Western Governors University Organizational Systems And Quality Leadership


Healthcare organizations accredited by the Joint Commission arerequired to conduct a root cause analysis (RCA) in response to anysentinel event such as the one described below. Once the cause isidentified and a plan of action established, it is useful toconduct a failure mode and effects analysis (FMEA) to reduce thelikelihood that a process would fail. As a member of the healthcareteam in the hospital described in this scenario, you have beenselected as a member of the team investigating the incident.


It is 3:30 p.m. on a Thursday and Mr. B, a 67-year-old patient,arrives at the six-room emergency department (ED) of a sixty-bedrural hospital. He has been brought to the hospital by his son andneighbor. At this time, Mr. B is moaning and complaining of severepain to his (L) leg and hip area. He states he lost his balance andfell after tripping over his dog.

Mr. B was admitted to the triage room where his vital signs wereB/P 120/80, HR-88 (regular), T-98.6, R-32, and his weight wasrecorded at 175 pounds. Mr. B. states that he has no knownallergies and no previous falls. He states, “My hip area and leghurt really bad. I have never had anything like this before.”Patient rates pain at ten out of ten on the numerical verbal painscale. He appears to be in moderate distress. His (L) leg appearsshortened with swelling (edema in the calf), ecchymosis, andlimited range of motion (ROM). Mr. B’s leg is stabilized and thenhe is further evaluated and discharged from triage to the emergencydepartment (ED) patient room. He is admitted by Nurse J. Theadmitting nurse finds that Mr. B has a history of impaired glucosetolerance and prostate cancer. At Mr. B’s last visit with hisprimary care physician, laboratory data revealed elevatedcholesterol and lipids. Mr. B’s current medications areatorvastatin and oxycodone for chronic back pain. After the nursecompletes Mr. B’s assessment, Nurse J informs the ED physician ofadmission findings and the ED physician proceeds to examine Mr.B.

Staffing on this day consists of two nurses (one RN and one LPN),one secretary, and one emergency department physician. Respiratorytherapy is in-house and available as needed. At the time of Mr. B’sarrival, the ED staff is caring for two other patients. One patientis a 43-year-old female complaining of a throbbing headache. Thepatient rates current pain at four out of ten on numerical verbalpain scale. The patient states that she has a history of migraines.She received treatment, remains stable, and discharge is pending.The second patient is an eight-year-old boy being evaluated forpossible appendicitis. Laboratory results are pending for thispatient. Both of these patients were examined, evaluated, and caredfor by the ED physician and are awaiting further treatment ororders.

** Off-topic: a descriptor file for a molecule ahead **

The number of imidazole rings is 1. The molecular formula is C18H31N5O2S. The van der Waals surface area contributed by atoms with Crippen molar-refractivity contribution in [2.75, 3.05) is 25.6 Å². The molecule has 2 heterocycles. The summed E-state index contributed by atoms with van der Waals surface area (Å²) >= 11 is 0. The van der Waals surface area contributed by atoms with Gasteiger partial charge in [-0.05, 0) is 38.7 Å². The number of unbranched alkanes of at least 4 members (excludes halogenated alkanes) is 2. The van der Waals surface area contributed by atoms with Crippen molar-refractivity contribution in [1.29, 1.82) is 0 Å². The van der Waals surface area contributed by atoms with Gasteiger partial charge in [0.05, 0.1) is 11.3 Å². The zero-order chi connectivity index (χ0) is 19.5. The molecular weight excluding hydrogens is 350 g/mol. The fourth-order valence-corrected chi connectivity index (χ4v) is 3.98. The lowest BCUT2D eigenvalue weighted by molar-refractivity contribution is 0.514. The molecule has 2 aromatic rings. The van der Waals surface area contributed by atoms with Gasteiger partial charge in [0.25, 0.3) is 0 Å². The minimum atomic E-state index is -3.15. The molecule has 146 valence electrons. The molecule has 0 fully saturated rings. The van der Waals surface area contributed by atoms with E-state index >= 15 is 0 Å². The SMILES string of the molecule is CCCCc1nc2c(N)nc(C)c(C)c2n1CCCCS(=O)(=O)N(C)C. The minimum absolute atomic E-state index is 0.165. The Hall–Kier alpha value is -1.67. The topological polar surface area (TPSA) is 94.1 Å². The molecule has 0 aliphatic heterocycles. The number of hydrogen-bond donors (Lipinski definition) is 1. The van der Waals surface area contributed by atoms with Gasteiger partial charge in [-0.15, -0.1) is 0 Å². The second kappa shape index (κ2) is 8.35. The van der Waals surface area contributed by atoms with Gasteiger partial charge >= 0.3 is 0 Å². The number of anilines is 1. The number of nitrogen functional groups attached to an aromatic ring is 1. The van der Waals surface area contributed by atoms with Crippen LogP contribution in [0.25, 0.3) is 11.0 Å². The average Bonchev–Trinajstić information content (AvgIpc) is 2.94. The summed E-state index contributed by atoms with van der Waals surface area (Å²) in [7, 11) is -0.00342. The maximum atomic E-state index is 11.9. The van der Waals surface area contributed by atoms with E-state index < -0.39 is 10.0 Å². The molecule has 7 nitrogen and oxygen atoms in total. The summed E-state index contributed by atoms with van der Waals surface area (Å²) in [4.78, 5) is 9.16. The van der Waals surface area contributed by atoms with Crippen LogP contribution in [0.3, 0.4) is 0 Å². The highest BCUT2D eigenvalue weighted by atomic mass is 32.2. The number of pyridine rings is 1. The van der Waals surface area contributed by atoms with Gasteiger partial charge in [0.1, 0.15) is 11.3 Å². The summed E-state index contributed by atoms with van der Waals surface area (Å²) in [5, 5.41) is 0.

After evaluation of Mr. B, Dr. T, the ED physician, writes theorder for Nurse J to administer diazepam 5 mg IVP to Mr. B. Themedication diazepam is administered IVP at 4:05 p.m. After fiveminutes, the diazepam appears to have had no effect on Mr. B, andDr. T instructs Nurse J to administer hydromorphone 2 mg IVP. Themedication (hydromorphone) is administered IVP at 4:15 p.m. Afterfive minutes, Dr. T is still not satisfied with the level ofsedation Mr. B has achieved and instructs Nurse J to administeranother 2 mg of hydromorphone IVP and an additional 5 mg ofdiazepam IVP. The physician’s goal is for the patient to achieveskeletal muscle relaxation from the diazepam, which will aid in themanual manipulation, relocation, and alignment of Mr. B’s hip. Thehydromorphone IVP was administered to achieve pain control andsedation. After reviewing the patient’s medical history, Dr. Tnotes that the patient’s weight and current regular use ofoxycodone appear to be making it more difficult to sedate Mr.B.

Finally at 4:25, the patient appears to be sedated and thesuccessful reduction of his (L) hip takes place. The patientappears to have tolerated the procedure and remains sedated. He isnot currently on any supplemental oxygen. The procedure concludesat 4:30 p.m. and Mr. B is resting without indications of discomfortand distress. At this time, the ED receives an emergency dispatchcall alerting the emergency department that the emergency rescueunit paramedics are en route with a 75-year-old patient in acuterespiratory distress. Nurse J places Mr. B on an automatic bloodpressure machine programmed to monitor his B/P every five minutesand a pulse oximeter. At this time Nurse J leaves his room. Thenurse allows Mr. B’s son to sit with him as he is being monitoredvia the blood pressure monitor. At 4:35, Mr. B’s B/P is 110/62 andhis O2 sat is 92%. He remains without supplemental oxygen and hisECG and respirations are not monitored.

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